What makes a wine ‘wild’ and is that even a good thing? The grower’s name, Kai Bab Sauvage, lends itself to the subtitle here. Sauvage is a French word, meaning ‘savage’ as in ‘wild,’ which fits when you consider that the young winemaker, Patric Matysiewski, has developed an exclusive technique to create their wines.
Kai Bab has been farming for 20 years and has put his experience to good use for the Sauvage Spectrum Winery, growing 26 different grape varietals. Combined with Patric’s unique entrance into the wine business their fruit-forward approach to wine an interesting addition to Western Colorado’s thriving wine industry.
Patric started out on the Eastern slope of the Rockies making beer, then moved on to make carbonated canned wine. Kai Bab approached Patric about making their own wines in the Grand Valley and the rest is, as they say, “history.” Their goal is to make their wines more fruit-forward and not oaky or yeasty, appealing to Millennials. The winery is known for its delicious, affordable sparkling wine, Sparklets, with the cost per bottle below $25. They choose to keep their wines unpretentious; for instance, using crown caps (like on a bottle of beer) instead of corks.
The winery also produces Pet-Nat, a sparkling wine that pre-dates Champagne (which the French claim was created by Dom Perignon in 1697). Pet-Nat is made the way the monks made their sparkling wines in 1531. Having lots of yeast, it drinks similarly to a beer and is 100% sulfite-free.
Sauvage Spectrum has another trick up their sleeve. They are a “custom-crush winery” creating wines for labels that are not their own. They do everything from selling their grapes, their juice, bulk wine, and even bottled wines for other winemakers. Yes, Patric can even be their winemaker! I had to ask Patric why they would do that. Aside from the obvious profit motive, he said, “It’s fun to see other people’s dreams come true and be part of that process.”
The winery has two full-time employees: Patric, owner and winemaker, and Elijah Columbia, cellar master. Kai Bab is the owner and grape grower (his full-time occupation is farming). Natasha Sauvage oversees their HR needs. They self-distribute their wines and encourage bar and restaurant owners to sell the wine from kegs. The wine flavor is not affected in the process and the cost to the bar or restaurant is a few dollars per glass, which allows them to make a profit selling wine.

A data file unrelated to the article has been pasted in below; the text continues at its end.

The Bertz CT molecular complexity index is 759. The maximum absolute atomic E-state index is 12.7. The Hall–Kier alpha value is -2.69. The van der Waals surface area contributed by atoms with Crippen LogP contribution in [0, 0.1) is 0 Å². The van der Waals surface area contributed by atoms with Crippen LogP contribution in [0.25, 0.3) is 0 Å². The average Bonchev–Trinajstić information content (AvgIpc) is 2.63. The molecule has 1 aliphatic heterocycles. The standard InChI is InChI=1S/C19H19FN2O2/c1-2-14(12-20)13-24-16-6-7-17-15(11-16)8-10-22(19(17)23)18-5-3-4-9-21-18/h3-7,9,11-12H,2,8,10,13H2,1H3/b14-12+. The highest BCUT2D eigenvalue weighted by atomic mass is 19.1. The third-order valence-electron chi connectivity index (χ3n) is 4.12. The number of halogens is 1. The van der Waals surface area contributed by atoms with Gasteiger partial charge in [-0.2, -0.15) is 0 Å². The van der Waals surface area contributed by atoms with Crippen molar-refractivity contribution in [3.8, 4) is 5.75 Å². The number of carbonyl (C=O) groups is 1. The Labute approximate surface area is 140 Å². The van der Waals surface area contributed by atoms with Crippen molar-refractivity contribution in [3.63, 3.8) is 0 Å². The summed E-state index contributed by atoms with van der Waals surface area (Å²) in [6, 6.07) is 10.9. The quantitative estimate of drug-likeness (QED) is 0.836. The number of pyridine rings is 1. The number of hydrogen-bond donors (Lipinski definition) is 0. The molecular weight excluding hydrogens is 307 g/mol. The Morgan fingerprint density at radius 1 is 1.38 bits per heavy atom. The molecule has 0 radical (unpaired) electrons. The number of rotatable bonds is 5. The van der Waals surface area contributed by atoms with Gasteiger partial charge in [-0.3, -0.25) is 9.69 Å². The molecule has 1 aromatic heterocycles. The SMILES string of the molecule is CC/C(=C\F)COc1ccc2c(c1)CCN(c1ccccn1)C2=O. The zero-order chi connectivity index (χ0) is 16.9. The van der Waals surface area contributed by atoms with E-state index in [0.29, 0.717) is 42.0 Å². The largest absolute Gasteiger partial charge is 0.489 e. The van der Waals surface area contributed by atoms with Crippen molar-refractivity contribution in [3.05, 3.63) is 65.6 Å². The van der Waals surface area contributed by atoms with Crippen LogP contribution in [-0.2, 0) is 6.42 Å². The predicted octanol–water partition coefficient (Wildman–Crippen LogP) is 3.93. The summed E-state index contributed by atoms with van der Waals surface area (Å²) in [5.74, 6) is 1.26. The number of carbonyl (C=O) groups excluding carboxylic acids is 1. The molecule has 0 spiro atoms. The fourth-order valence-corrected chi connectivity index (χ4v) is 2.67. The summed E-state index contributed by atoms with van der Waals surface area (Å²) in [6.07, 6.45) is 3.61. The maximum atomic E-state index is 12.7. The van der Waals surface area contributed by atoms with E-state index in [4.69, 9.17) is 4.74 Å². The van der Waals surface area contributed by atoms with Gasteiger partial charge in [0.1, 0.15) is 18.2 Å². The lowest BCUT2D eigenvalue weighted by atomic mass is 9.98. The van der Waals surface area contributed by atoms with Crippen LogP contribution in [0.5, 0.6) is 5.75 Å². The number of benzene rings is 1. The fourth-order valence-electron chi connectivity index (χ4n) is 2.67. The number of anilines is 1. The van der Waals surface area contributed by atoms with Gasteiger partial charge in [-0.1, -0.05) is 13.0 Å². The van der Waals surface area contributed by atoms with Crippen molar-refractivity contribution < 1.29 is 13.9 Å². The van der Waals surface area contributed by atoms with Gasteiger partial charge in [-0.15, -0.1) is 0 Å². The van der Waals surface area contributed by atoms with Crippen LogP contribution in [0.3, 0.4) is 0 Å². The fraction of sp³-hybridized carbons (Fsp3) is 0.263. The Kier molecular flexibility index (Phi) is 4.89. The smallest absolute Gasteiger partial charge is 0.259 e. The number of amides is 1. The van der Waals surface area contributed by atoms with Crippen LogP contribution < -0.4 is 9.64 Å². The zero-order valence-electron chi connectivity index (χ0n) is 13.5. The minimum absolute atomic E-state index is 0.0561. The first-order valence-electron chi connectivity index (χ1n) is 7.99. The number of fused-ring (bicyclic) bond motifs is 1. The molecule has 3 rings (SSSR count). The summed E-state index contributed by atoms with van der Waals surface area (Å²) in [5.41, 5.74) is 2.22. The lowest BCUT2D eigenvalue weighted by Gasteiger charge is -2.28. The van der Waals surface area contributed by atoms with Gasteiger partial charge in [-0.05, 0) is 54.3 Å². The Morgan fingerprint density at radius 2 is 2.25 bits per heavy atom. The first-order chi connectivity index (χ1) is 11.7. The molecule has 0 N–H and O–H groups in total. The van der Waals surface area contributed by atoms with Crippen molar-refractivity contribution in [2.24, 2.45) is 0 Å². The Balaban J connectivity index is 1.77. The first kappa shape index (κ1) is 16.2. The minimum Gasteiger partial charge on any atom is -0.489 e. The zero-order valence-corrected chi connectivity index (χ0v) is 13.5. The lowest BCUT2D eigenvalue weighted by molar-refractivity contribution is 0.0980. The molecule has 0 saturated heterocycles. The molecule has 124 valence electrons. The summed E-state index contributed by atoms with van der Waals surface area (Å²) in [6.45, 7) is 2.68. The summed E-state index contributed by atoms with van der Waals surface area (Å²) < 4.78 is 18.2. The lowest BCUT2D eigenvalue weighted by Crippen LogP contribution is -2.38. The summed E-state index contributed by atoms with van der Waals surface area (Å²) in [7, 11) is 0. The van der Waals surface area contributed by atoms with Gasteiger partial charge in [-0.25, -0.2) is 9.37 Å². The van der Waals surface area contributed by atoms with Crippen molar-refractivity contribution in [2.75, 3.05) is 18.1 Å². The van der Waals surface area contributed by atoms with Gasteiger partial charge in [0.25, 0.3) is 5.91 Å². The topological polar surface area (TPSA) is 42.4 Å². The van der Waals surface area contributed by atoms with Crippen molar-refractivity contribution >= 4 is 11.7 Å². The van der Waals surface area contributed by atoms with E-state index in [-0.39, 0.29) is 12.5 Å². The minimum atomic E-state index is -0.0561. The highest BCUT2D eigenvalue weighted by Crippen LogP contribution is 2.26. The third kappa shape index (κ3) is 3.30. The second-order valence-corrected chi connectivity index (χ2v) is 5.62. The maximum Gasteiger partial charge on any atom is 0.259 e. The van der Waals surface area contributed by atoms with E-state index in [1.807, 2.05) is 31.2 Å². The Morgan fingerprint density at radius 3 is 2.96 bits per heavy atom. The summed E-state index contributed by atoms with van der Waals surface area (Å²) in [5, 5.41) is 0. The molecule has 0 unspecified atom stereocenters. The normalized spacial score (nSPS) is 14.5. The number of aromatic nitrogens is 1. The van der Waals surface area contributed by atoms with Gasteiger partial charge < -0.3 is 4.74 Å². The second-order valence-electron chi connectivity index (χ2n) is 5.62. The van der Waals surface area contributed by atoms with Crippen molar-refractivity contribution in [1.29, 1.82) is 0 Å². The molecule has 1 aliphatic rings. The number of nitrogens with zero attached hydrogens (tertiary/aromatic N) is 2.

Although Patric and Elijah are always busy working the winery, they feel called to support the local wine community and the community at large. They have joined with other wineries and businesses in the area to create the “Winter Wine Tour” of Palisade. The $70 tour includes wine tastings at four Colorado wineries and lunch at the Palisade Café and Wine Bar. Transportation is available with Pali Tours and accommodations are available at the Spoke and Vine Motel.
Sauvage Spectrum has partnered with the Wildland Firefighter Foundation collaborating with Infinite Monkey Theorem Winery to create ‘Ignition Alliance’ wine with 20% of the proceeds going to families of firefighters who have been injured or died in the line of duty. The stunning label on the wine was created by an 18-year-old local artist.
The answer to the question is, yes, wild wine is a good thing when that means delicious wine is created in new ways. Visit Sauvage Spectrum winery and “celebrate every day.”